Lawyer Interrupted: Settlement Negotiations

That was yesterday. Today is a new day.

I was in the middle of a lengthy telephonic settlement negotiation with my adversary, and he didn’t seem to understand why his position has weakened. New discovery had been produced. Inconsistent fact deposition testimony had been elicited. An expert witness who couldn’t possibly survive a Daubert motion was still on the pre-trial report. I was trying to explain all of this when he asked why old (expired) settlement offers were no longer on the table.
When all my reasoned legal analysis seemed lost on him, I succumbed to the “that was then, this is now” explanation.

He wasn’t amused. Then he thought he could distract me with small talk. Politics, sports, religion, and then - an actually controversial topic: "hey, where did the other woman go that was handling this case?"

She went out on leave. She had a baby. She won’t be back for a while. You’re stuck with me.

"Oh. That’s a dumb thing to do."

Excuse me?

"Take time off when the kids are babies. They don’t notice you’re gone, then. When your kids are older, like mine, that’s when they notice you’re gone. You’d be better off staying in practice while they’re babies and powering down later on in life."

Hunh. You’re actually starting to make a little sense. I conceded this one point to my adversary.

"It’s a trade-off. All of it." He sounded sad. I saw my opening then.

Exactly. That’s why my newest settlement offer is final. 

He finally accepted.

The facts of that case have long since escaped me - but the advice he gave me stuck with me for a long time. When my own three babies arrived while I was a Senior Associate at Skadden Arps, I took long maternity leaves, but returned to a pretty aggressive litigation schedule three times over. I powered through those early years, cobbling together child care and working on countless briefs and deposition outlines in the middle of night with sleeping, oblivious babies curled up in my lap.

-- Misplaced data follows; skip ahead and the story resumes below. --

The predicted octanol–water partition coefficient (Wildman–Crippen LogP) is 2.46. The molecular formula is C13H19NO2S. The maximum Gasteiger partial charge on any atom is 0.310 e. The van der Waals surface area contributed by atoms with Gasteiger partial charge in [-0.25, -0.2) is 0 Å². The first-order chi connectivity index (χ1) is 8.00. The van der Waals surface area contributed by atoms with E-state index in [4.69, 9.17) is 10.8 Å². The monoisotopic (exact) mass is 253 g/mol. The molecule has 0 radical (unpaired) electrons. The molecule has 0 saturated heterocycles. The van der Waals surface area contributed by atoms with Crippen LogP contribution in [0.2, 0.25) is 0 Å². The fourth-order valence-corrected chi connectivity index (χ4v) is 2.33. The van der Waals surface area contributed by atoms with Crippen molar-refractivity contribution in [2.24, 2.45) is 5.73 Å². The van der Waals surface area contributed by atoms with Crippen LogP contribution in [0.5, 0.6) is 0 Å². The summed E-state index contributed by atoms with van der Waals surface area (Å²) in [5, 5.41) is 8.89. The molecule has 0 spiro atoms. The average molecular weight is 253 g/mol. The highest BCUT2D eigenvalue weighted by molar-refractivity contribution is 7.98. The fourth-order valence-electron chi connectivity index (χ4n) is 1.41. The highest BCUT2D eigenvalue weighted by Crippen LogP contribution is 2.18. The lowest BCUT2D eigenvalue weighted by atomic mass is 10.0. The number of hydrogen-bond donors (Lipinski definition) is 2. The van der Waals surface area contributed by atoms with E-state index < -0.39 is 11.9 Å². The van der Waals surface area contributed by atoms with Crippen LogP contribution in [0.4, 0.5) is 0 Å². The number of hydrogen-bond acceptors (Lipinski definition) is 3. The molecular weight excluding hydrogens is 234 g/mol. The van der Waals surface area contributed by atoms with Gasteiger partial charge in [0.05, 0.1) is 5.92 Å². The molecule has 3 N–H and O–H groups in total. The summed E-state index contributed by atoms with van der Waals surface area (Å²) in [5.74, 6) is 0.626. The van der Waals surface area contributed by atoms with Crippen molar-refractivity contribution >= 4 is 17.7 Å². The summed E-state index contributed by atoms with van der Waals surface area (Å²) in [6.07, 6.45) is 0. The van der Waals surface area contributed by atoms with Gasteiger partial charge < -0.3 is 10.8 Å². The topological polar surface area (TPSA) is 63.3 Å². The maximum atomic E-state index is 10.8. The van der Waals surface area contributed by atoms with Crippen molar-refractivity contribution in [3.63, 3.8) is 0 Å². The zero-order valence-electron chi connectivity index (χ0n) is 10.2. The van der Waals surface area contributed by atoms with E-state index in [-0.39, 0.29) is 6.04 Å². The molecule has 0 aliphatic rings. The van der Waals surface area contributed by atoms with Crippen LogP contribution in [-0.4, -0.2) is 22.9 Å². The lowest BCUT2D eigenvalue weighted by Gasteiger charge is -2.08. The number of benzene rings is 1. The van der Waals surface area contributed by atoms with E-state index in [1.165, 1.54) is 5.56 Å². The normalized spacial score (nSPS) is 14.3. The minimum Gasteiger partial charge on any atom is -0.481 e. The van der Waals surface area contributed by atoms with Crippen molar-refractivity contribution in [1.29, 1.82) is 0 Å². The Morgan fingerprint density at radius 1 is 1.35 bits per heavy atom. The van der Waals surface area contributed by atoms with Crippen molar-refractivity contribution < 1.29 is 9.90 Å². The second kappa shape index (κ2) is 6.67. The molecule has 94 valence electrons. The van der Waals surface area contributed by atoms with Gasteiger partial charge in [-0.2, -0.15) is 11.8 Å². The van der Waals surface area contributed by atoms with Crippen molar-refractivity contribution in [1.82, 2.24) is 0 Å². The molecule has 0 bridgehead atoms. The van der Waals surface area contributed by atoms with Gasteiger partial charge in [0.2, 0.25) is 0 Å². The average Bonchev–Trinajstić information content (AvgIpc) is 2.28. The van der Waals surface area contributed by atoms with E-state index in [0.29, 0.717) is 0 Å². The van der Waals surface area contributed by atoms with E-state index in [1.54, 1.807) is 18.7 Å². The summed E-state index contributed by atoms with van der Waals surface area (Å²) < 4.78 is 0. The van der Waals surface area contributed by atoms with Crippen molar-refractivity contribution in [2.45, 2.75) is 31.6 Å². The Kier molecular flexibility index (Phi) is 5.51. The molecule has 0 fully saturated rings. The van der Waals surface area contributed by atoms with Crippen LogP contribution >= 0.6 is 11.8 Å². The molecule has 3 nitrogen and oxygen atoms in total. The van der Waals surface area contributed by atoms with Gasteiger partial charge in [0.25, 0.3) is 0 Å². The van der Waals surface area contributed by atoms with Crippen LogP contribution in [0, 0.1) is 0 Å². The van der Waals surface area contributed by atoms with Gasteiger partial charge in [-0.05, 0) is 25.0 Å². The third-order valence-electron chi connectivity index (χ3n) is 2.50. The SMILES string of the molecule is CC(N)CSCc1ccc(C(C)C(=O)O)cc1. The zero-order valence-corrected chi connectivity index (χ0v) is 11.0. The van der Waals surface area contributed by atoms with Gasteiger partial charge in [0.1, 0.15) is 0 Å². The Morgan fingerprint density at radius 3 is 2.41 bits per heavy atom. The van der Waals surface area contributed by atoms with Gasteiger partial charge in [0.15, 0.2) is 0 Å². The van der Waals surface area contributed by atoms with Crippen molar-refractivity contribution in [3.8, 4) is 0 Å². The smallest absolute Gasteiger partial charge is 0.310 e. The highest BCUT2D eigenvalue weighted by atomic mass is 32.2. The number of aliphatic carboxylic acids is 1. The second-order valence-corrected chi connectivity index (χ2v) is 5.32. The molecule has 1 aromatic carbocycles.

I transitioned from the active practice of law when my kids reached school age. To many this might look like a lopsided career path, but for me it’s been a joy to pursue meaningful work outside legal practice, and still be able to sign up for field trips, make it to every single sporting event, play, and holiday concert. I can provide science and language arts tutoring, deliver class snacks in the middle of the day, and curl up on snow days without any excuses. 

This morning, I sat in a familiar place - an appellate courtroom. The Pennsylvania Supreme Court, to be exact. I remembered with some nostalgia the feeling of preparing a brief, of arguing a motion with the kind of righteous anger and focus that can only be harnessed when working on a case 24/7 for months or years. I remembered the feeling of being referred to as “Counselor” and all that meant.

And then I looked down at my daughter. I looked around the room with fresh eyes - with her eyes. We were there for a class field trip, learning about Pennsylvania government and history and I got to be there with her instead of poring over a brief or persuading an adversary it was time to settle a losing case.

As I walked out of the courtroom, I thought about that adversary who was wrong about a great many things - all of which had to do with his losing case - but right about one thing.

It’s a trade off. All of it.

That was then.
This is NOW.


P.S. Looking for the perfect graduation gift for your law grad? 

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